IDG News Service - Google's Chrome OS captured a lot of headlines and hype this week after the company invited the media in to have a look-see, setting off a whole lot of opinions about whether it will be any good. Microsoft, predictably, doesn't think so. Otherwise, Al Gore offered his opinion on the role supercomputers can play to quell climate change, and for the first time we can recollect there were not one, but two, cat-related IT stories that caught our attention.
1. Google Chrome OS unveiled: Speed, simplicity and security stressed, The 5 best, and 5 worst, features of Google Chrome OS, Microsoft, other rivals slam Google Chrome OS and Why Chrome OS will fail, big time: We were all over the Chrome demonstration, with varying opinions about it, including Randall Kennedy's provocative piece at InfoWorld about why he thinks it will fail, and in a big way.
2. Al Gore: Supercomputers can reverse climate change: The temperature is a balmy 60 degrees Fahrenheit (15.5 degrees Celsius) here in Boston, making it more than a little weird to see Christmas decorations, even allowing for the argument that those are displayed too early. So, it seems fitting that former Vice President Gore said at the SC09 supercomputing conference this week that supercomputing technology can be used to help expand renewable energy sources and explain climate change to people so that they better understand its implications.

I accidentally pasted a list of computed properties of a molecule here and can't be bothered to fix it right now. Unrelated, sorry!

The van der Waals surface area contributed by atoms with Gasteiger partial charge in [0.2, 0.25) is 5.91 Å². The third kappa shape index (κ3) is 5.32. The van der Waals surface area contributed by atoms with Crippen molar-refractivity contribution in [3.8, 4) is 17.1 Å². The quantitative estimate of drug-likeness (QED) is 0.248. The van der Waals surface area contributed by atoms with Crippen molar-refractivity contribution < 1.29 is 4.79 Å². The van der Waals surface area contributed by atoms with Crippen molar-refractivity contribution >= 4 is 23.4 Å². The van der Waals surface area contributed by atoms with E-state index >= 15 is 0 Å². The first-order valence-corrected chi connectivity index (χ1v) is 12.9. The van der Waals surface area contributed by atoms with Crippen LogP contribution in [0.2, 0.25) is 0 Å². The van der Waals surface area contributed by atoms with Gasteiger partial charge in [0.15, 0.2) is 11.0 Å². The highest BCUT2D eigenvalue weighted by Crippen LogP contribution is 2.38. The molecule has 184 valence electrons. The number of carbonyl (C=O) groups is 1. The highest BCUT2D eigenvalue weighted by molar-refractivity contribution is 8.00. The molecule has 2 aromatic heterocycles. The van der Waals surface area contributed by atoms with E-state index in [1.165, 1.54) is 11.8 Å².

3. EU ombudsman faults EC's Intel antitrust ruling: The European ombudsman, Nikiforos Diamandouros, found fault with the European Commission's antitrust investigation of Intel, although his decision is not legally binding and so will not change the outcome, which led to a hefty fine for the company.
4. Ballmer: Windows 7 sells twice as fast as past operating systems: The Windows 7 operating system is selling like hotcakes compared to past Microsoft operating systems, according to CEO Steve Ballmer. Of course, there's another way to look at that fact, which is that users are flocking to get rid of Vista.
5. Nokia cuts research staff by up to 330 people and AOL looks to slash staff by a third: In what is becoming a standing entry for the ongoing effects of the recession, we include this week word that Nokia is cutting its research staff by as many as 330 people and the plagued AOL will axe a third of its employees.
6. Three basic steps to avoid joining a botnet: CSO's Joan Goodchild has been all over the botnet beat lately, and her latest installment on that topic offers some advice from security pros on how to keep corporate networks from becoming hooked into botnets.
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